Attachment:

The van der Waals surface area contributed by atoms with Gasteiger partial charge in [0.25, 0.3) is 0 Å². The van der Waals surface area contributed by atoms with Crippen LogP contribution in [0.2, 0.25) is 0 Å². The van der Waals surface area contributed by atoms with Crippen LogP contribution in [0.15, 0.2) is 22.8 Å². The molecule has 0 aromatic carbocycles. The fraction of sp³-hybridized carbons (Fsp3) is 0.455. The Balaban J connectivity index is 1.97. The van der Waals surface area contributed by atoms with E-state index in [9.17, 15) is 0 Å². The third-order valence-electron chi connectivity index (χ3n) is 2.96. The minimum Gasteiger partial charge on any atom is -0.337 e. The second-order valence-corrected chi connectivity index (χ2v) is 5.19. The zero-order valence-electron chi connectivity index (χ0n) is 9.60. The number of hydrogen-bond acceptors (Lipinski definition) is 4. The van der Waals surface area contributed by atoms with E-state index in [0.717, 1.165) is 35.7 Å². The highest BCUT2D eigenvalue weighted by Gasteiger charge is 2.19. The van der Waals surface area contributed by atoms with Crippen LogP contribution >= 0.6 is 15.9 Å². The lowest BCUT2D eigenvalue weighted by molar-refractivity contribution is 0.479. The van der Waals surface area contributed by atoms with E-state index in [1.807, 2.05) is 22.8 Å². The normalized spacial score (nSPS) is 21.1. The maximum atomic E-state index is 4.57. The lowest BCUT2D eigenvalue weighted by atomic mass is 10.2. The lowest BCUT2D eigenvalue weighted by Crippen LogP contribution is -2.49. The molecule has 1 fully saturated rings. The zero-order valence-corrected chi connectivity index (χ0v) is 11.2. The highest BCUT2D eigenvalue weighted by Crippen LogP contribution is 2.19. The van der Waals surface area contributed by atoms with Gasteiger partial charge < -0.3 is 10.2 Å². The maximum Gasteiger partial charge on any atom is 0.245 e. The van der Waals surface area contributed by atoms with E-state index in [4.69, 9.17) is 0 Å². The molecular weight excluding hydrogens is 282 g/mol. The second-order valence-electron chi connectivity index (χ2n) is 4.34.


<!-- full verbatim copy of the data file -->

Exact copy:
The van der Waals surface area contributed by atoms with Gasteiger partial charge in [0.25, 0.3) is 0 Å². The van der Waals surface area contributed by atoms with Crippen LogP contribution in [0.2, 0.25) is 0 Å². The van der Waals surface area contributed by atoms with Crippen LogP contribution in [0.15, 0.2) is 22.8 Å². The molecule has 0 aromatic carbocycles. The fraction of sp³-hybridized carbons (Fsp3) is 0.455. The Balaban J connectivity index is 1.97. The van der Waals surface area contributed by atoms with E-state index in [9.17, 15) is 0 Å². The third-order valence-electron chi connectivity index (χ3n) is 2.96. The minimum Gasteiger partial charge on any atom is -0.337 e. The second-order valence-corrected chi connectivity index (χ2v) is 5.19. The zero-order valence-electron chi connectivity index (χ0n) is 9.60. The number of hydrogen-bond acceptors (Lipinski definition) is 4. The van der Waals surface area contributed by atoms with E-state index in [0.717, 1.165) is 35.7 Å². The highest BCUT2D eigenvalue weighted by Gasteiger charge is 2.19. The van der Waals surface area contributed by atoms with Crippen LogP contribution >= 0.6 is 15.9 Å². The lowest BCUT2D eigenvalue weighted by molar-refractivity contribution is 0.479. The van der Waals surface area contributed by atoms with E-state index in [1.807, 2.05) is 22.8 Å². The normalized spacial score (nSPS) is 21.1. The maximum atomic E-state index is 4.57. The lowest BCUT2D eigenvalue weighted by atomic mass is 10.2. The lowest BCUT2D eigenvalue weighted by Crippen LogP contribution is -2.49. The molecule has 1 fully saturated rings. The zero-order valence-corrected chi connectivity index (χ0v) is 11.2. The highest BCUT2D eigenvalue weighted by Crippen LogP contribution is 2.19. The van der Waals surface area contributed by atoms with Gasteiger partial charge < -0.3 is 10.2 Å². The maximum Gasteiger partial charge on any atom is 0.245 e. The van der Waals surface area contributed by atoms with E-state index in [4.69, 9.17) is 0 Å². The molecular weight excluding hydrogens is 282 g/mol. The second-order valence-electron chi connectivity index (χ2n) is 4.34.